More and more hospitals and home care agencies in Maine and around the country are turning to telemedicine for patients. Levasseur says just three years ago Androscoggin had 25 monitors and only four were in use. Today it has nearly 250. Nearly all are being used and more will be purchased this year.
Putting in-home technologies to better use for the elderly
Earlier this year, the Governor’s Broadband Capacity Building Task Force issued a report outlining eight recommendations — number two was to help Maine’s elderly stay at home by better utilizing telemedicine.
“Use in-home technologies to reduce the proportion of elderly on MaineCare receiving long-term care in institutions from 65% to 40% by 2015, and to 20% by 2020. This will allow seniors to stay home longer — which is what they want — and at the same time save Maine taxpayers over $100 million in 2015, and over $250 million annually in 2020.”
Rita admits that, left to her own devices, she might not alert anyone right away if she noticed telltale signs of congestive heart failure. Her home care nurse doesn’t rely only on the monitor — she visits once a week — but if she notices something amiss, she’ll contact Rita immediately. “If I’m two pounds different from yesterday,” says Rita, “wow! Right way, the nurse wants to know if there’s a reason for that. Am I swelling? That’s a first sign of heart failure.”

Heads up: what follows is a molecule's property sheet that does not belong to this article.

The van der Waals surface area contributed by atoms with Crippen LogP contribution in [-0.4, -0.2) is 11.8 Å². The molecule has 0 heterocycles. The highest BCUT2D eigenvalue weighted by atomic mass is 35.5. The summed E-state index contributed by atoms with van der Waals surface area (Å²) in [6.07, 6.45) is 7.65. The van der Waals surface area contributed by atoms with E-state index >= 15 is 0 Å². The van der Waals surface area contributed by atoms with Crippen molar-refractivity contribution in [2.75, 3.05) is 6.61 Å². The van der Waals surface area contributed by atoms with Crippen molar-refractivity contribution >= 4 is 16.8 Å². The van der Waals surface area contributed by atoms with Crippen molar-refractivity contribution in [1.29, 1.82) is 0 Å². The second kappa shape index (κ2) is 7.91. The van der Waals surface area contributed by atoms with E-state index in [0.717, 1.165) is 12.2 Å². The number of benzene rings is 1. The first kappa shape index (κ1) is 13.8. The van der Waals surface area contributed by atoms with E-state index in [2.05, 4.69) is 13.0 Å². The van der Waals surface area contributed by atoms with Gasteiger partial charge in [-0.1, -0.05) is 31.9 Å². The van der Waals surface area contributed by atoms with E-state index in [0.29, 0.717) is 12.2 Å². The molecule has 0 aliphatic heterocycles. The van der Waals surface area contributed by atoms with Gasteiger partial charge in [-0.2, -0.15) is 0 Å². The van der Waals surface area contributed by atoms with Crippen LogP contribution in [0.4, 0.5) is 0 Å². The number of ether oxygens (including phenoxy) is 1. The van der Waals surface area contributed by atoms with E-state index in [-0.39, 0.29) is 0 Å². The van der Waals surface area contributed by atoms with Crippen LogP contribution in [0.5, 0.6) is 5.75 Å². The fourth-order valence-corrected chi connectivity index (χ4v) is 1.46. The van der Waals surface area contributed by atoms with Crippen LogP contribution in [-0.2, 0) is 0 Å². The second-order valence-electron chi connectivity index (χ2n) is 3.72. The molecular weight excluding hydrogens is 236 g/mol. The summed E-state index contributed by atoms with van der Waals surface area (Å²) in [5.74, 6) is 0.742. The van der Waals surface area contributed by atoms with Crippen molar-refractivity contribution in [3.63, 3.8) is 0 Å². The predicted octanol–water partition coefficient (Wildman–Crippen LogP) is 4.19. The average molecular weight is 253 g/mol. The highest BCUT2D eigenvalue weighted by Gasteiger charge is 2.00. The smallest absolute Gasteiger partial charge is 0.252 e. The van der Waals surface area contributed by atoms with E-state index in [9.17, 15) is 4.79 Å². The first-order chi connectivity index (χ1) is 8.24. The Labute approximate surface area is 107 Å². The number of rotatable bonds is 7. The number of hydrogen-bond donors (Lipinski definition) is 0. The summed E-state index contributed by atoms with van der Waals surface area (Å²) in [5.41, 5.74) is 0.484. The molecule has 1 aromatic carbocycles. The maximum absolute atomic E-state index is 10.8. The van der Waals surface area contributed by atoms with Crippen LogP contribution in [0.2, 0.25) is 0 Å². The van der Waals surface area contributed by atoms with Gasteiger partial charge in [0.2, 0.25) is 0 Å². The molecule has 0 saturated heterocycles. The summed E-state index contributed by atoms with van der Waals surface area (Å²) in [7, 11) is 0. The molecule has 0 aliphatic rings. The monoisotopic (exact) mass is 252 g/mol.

On one occasion, the nurse decided she needed a trip to the emergency room. If Rita had waited, she might have been in big trouble. “I don’t really know sometimes if I need to go, but the nurse knew based on what the monitor said. She came to the house and said, ‘You’re going!”‘
Utilizing monitors like the one that allows Rita to stay home is only one example of new technologies that are already being used in Maine. You can read about some others as well as the remaining broadband use recommendations (not all health-related) in the full task force report or an eight-page version.